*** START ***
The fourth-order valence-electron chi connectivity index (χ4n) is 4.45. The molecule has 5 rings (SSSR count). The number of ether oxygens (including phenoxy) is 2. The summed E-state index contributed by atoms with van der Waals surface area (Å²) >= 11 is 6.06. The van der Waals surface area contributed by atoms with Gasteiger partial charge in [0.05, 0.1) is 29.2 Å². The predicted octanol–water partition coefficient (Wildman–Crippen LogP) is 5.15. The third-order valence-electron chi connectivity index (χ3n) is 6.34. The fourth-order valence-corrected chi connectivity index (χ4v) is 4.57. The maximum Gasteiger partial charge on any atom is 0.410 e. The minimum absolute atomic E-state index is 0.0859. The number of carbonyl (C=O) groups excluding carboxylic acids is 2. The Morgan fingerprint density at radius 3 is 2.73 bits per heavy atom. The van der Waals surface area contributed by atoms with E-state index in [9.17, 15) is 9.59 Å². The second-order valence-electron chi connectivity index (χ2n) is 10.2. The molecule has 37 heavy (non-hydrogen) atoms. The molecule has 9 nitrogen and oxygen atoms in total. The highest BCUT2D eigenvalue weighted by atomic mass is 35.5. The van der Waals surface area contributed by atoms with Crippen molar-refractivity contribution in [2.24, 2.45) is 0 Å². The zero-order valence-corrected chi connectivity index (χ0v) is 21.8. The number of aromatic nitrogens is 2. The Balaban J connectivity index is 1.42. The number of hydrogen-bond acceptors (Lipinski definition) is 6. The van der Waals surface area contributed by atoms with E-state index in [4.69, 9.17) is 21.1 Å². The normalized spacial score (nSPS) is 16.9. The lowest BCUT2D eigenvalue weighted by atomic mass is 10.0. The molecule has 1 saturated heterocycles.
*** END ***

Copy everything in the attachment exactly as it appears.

The fourth-order valence-electron chi connectivity index (χ4n) is 4.45. The molecule has 5 rings (SSSR count). The number of ether oxygens (including phenoxy) is 2. The summed E-state index contributed by atoms with van der Waals surface area (Å²) >= 11 is 6.06. The van der Waals surface area contributed by atoms with Gasteiger partial charge in [0.05, 0.1) is 29.2 Å². The predicted octanol–water partition coefficient (Wildman–Crippen LogP) is 5.15. The third-order valence-electron chi connectivity index (χ3n) is 6.34. The fourth-order valence-corrected chi connectivity index (χ4v) is 4.57. The maximum Gasteiger partial charge on any atom is 0.410 e. The minimum absolute atomic E-state index is 0.0859. The number of carbonyl (C=O) groups excluding carboxylic acids is 2. The Morgan fingerprint density at radius 3 is 2.73 bits per heavy atom. The van der Waals surface area contributed by atoms with E-state index in [9.17, 15) is 9.59 Å². The second-order valence-electron chi connectivity index (χ2n) is 10.2. The molecule has 37 heavy (non-hydrogen) atoms. The molecule has 9 nitrogen and oxygen atoms in total. The highest BCUT2D eigenvalue weighted by atomic mass is 35.5. The van der Waals surface area contributed by atoms with Crippen molar-refractivity contribution in [2.24, 2.45) is 0 Å². The zero-order valence-corrected chi connectivity index (χ0v) is 21.8. The number of aromatic nitrogens is 2. The Balaban J connectivity index is 1.42. The number of hydrogen-bond acceptors (Lipinski definition) is 6. The van der Waals surface area contributed by atoms with E-state index in [4.69, 9.17) is 21.1 Å². The normalized spacial score (nSPS) is 16.9. The lowest BCUT2D eigenvalue weighted by atomic mass is 10.0. The molecule has 1 saturated heterocycles.